President Joe Biden is considering imposing a mileage tax on automobile travel in order to fund his $3 trillion infrastructure plan.
“It holds a lot of promise if we believe in the so-called user-pays principle: the idea of how we pay for – part of – the roads, is that you pay based on what you drive,” Transportation Secretary Pete Buttigieg said in an interview with CNBC.
The measure would tax drivers based on the number of miles they travel, not the amount of fuel their vehicles consume.
President Biden has an ambitious plan to renew the infrastructure of the United States, which would include the renovation and construction of new highways, bridges, and other roads. According to the American Association of Civil Engineers, the United States currently has an infrastructure deficit equivalent to $2 trillion.
The Biden administration intends to finance part of the infrastructure spending through a tax reform that seeks to raise taxes on individuals earning more than $400,000 per year. Among the changes proposed by Biden is an increase in the marginal income tax from 37% to 39.6%; and another increase in the capital gains tax from 20% to 39.6% for individuals with incomes over $1 million.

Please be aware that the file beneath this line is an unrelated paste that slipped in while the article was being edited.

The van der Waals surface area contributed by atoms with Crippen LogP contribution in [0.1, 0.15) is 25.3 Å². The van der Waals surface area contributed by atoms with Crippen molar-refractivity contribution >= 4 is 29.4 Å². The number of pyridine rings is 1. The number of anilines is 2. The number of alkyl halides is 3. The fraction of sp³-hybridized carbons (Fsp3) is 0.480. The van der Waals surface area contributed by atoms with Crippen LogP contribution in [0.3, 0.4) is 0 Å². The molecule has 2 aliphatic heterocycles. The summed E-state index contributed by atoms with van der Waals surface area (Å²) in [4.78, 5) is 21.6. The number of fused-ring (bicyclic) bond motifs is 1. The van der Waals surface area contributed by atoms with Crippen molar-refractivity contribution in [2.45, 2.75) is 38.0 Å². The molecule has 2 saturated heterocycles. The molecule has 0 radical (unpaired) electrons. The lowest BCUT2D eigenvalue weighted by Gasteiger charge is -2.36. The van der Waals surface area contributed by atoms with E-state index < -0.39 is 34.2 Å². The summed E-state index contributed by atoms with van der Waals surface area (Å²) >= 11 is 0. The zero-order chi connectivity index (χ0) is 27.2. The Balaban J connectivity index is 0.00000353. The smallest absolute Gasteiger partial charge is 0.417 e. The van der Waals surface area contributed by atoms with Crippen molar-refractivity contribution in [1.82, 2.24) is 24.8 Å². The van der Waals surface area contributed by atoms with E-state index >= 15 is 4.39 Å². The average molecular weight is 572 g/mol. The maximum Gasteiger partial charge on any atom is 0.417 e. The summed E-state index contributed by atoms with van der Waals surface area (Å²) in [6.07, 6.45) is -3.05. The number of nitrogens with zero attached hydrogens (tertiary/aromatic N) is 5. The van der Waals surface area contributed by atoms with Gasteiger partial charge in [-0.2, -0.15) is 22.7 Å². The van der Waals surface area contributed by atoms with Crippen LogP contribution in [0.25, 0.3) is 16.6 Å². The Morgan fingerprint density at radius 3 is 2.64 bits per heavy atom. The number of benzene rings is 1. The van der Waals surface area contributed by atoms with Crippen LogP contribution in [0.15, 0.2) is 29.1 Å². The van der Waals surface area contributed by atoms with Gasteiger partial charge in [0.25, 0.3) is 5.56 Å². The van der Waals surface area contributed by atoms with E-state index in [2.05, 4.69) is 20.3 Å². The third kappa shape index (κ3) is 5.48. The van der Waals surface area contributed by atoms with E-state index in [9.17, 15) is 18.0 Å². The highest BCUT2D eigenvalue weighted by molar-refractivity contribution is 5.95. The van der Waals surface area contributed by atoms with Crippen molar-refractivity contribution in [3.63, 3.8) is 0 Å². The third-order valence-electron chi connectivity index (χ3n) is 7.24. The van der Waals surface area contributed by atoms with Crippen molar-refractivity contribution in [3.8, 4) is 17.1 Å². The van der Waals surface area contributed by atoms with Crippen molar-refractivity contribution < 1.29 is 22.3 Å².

It appears that even with these changes to the tax code, it would not be enough to fund President Biden’s infrastructure plan, so a mileage tax could significantly increase revenue.
The proliferation of electric vehicles has affected gas tax revenues in the U.S: is the mileage tax a solution?
With the proliferation of electric cars, the U.S. Treasury has lost significant revenue from the gasoline tax, and this revenue looks set to continue to fall as lithium batteries and other gasoline engine substitute technologies become cheaper.
At present, gasoline tax collections appear to have fallen evenly across all states in the Union, with the exception of Georgia, Mississippi, and West Virginia. Over the next 10 years, California is expected to lose approximately $364 million in collections, followed by Florida with just over $200 million.
The Highway Trust Fund, which finances most of the federal government’s highway and public transportation expenditures, is currently insolvent. This fund primarily collects its taxes from gasoline and diesel fuel, but since 2016 the fund has had solvency problems due to lower collections and has had to rely on transfers from the federal government to stay afloat.
Both the U.S. Chamber of Commerce and various Think Tanks have suggested raising the gasoline tax to solve the revenue gap, however, this solution could prove to be merely palliative as the U.S. vehicle fleet changes its composition from gasoline to electric vehicles.
The consulting firm Deloitte estimates that by 2030, electric vehicle sales will account for 30% of new car sales, and electric vehicles will account for up to 27% of the U.S. vehicle fleet, a trend that could accelerate if fossil fuel regulations and incentives for renewable energy sources are increased.
While a distance-traveled tax may be a tempting alternative, other experts have suggested that a kilowatt-hour tax would be more effective. This tax would be charged when recharging electric vehicles at charging stations; some states, such as Minnesota, have already begun to consider this alternative.